Universal Basic Income is Capitalism 2.0

A Universal Basic Income (UBI) would improve everyone’s lives, increase our free time, empower workers, and ensure everyone has food and a roof over their head. These are noble goals, but obviously there’s a downside or it would already be implemented, right? 

What if a UBI wasn’t just a noble thing to do, but the best thing to kick-start the economy and explode GDP growth to previously unseen levels? I believe UBI is capitalism 2.0 and today I’m going to show you why.

Why does capitalism work so well?

Even the most hardcore anti-capitalists have to give respect to how the combination of capitalism and technology has worked to lift most of the world out poverty and provided us with the security and comfort only kings enjoyed just a few century’s ago.

I’m a huge fan of capitalism and free trade, as laid out in Adam Smith’s genre defining book The Wealth of Nations. The first core component of capitalism is the understanding that when everyone performs the work they are best at, then trades with each other, everyone wins.

The second core component of capitalism is the more accurate information you have, the better economic decisions you make. Free-Market Capitalism has always outperformed top down economic control because those at the top can’t manage all the information about the economy, such as who is best at what, and where the most efficient areas to allocate resources are. When everyone learns about and optimizes their own section of the economy, much more wealth is generated than if they were told what to do by some central government. 

Capitalism accelerated in the 18th Century with Industrialization. We became more efficient at turning raw goods into useful products, which generated more wealth. The increased supply of goods caused their prices to lower so everyone could afford more stuff. 

In the 19th century the age of Nationalism began. Legal corporations were invented, and big corporations began building train lines, ships, and started digging for oil and coal. Our overall energy production and connectivity increased, which created more wealth as more people could work together, with every person specializing in what they were good at. 

In the 20th century we started the Globalization experiment. Ship’s became more massive than ever which lowered the costs to shipping anywhere in the world. Governments also started becoming more cooperative. Because we all become wealthier when goods are produced by those most efficient at making them, eventually goods started to be produced in low income countries. The income of those living in developing nations went up, and those in the developed world received cheaper goods.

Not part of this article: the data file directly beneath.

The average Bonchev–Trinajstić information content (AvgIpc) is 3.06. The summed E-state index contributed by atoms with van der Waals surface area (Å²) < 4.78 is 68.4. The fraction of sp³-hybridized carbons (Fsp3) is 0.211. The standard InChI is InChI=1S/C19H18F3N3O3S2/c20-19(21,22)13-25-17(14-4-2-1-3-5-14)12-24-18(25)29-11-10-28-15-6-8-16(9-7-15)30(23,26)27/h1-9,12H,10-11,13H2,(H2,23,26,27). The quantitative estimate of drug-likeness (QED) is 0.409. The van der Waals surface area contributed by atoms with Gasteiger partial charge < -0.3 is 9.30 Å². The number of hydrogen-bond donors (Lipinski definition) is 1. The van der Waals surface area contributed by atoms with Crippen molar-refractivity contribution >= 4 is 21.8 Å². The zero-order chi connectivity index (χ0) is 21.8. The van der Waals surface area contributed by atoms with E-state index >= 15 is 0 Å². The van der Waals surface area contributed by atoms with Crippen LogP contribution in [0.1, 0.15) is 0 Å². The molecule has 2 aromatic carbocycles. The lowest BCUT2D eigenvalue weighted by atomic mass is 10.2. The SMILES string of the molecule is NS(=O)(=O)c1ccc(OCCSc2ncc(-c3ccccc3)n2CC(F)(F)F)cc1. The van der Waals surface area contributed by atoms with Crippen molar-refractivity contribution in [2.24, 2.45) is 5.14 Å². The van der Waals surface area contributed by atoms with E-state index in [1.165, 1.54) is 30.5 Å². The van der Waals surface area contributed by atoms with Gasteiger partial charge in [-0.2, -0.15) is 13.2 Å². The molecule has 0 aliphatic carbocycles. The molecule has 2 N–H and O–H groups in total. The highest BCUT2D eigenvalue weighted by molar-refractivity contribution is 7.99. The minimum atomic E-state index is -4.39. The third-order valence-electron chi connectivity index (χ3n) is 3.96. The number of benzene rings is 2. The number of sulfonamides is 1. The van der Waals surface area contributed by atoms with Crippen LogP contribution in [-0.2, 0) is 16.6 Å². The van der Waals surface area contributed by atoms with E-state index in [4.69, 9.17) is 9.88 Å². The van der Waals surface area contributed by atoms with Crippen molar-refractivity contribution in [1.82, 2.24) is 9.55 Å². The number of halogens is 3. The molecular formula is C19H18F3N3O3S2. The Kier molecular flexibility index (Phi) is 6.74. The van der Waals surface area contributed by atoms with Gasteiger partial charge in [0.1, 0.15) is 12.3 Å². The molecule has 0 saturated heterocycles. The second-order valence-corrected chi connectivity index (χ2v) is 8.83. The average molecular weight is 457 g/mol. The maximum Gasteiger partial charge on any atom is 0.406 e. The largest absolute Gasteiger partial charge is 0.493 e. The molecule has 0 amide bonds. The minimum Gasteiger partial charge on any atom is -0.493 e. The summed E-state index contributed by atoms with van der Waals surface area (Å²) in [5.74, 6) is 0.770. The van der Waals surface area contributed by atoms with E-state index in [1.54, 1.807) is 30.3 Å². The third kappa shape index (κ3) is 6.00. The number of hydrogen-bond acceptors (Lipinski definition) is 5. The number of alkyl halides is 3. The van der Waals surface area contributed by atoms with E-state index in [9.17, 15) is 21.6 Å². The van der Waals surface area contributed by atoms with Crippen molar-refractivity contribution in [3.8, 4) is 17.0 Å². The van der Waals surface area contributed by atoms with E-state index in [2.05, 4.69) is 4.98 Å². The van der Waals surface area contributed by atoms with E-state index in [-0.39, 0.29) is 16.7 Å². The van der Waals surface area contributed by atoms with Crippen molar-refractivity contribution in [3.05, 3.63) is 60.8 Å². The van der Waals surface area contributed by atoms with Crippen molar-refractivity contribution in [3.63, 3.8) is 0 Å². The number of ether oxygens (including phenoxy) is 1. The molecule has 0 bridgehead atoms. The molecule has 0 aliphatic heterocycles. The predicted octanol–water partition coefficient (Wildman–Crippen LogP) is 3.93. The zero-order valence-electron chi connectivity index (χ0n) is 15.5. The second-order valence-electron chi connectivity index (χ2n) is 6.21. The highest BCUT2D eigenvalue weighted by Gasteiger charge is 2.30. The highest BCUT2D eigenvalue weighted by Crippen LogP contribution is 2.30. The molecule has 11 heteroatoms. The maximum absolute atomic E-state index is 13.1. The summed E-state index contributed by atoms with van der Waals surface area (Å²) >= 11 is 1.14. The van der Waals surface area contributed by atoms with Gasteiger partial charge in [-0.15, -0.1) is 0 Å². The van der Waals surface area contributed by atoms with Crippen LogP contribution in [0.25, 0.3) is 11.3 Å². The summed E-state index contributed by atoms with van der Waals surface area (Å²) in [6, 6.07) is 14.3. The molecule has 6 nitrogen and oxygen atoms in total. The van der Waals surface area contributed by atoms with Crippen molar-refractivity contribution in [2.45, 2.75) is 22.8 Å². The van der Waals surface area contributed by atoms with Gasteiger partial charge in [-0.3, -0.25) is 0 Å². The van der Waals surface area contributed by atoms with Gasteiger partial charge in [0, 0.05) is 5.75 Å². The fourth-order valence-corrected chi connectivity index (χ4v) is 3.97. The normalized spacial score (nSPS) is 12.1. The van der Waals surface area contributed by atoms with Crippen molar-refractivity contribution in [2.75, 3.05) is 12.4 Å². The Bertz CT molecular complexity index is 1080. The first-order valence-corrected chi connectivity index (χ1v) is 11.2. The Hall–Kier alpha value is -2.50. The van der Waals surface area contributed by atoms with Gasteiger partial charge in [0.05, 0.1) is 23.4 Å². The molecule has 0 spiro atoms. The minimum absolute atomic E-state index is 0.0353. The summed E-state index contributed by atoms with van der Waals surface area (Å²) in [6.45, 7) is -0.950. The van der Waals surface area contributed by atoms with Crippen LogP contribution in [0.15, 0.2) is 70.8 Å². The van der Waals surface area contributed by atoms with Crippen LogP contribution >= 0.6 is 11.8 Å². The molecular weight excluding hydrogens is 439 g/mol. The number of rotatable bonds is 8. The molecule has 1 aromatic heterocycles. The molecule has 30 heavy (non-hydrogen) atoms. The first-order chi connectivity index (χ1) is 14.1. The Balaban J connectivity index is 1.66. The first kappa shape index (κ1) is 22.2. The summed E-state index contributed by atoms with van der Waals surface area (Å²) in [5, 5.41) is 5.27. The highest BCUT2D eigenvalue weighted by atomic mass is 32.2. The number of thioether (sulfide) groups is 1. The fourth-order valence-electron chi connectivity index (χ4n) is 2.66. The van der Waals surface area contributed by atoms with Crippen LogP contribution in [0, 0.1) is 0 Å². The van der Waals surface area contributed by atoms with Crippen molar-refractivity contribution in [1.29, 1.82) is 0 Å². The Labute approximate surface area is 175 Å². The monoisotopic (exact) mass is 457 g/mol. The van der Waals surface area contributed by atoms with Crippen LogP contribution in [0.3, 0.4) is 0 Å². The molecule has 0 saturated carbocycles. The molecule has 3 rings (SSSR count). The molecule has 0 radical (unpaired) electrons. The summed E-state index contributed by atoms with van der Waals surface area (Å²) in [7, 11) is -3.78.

In the late 20th century and early 21st century we started on the Automation experiment. This is still in its infancy but will eventually be a complete revolution of capitalism as big as the industrial age first was.

Strangely, even though we’re in a golden age of hyper-efficient production and trade, the overall GDP growth of the USA is slowing. This is happening because we’re reaching the end of the current stage of capitalism and need a new paradigm for the 21st century. 

Winner take all economics

A core feature of capitalism is when people are given freedom of choice in their spending, they want the best value goods they can get.

Imagine an 18th century town with two widget makers, one of whom makes significantly better and/or cheaper widgets than the other. Once the townsfolk realize this, the shop with the superior product would gain all their business causing the other company to go bankrupt.

As capitalism went national in the 19th century, it was no longer good enough to be the best widget producer in your local town. Now you had to compete against the other widget producers in your state or country. Over time, people learned who made the best value widgets and took their business there, even if the producer lived hundreds of miles away. If that widget maker could keep up with demand, they may eventually own the majority of the market. Instead of putting one competitor out of business, as per the 18th century town, they could potentially bankrupt thousands of other companies. 

As the market got bigger, the rewards for winning were greater. The best widget producers of the 19th century made significantly more wealth than the best in the 18th century, even if they took over less of the market.

This is why wealth inequality soared when capitalism went global in the 20th century. Potential markets grew to astronomical size, with huge rewards for the victors. As companies became more efficient they could take over entire global markets and produce their goods in the cheapest, most efficient location possible. This led to massive accumulations of wealth and the biggest wealth gap in history.

This in itself isn’t a bad thing. After all, we’ve all become wealthier in the last few centuries even if some have become unimaginably wealthy. But what happens if most of the money accrues to the top of society? It leads to lack of demand for the widgets being produced, because those at the bottom don’t have enough wealth to purchase them.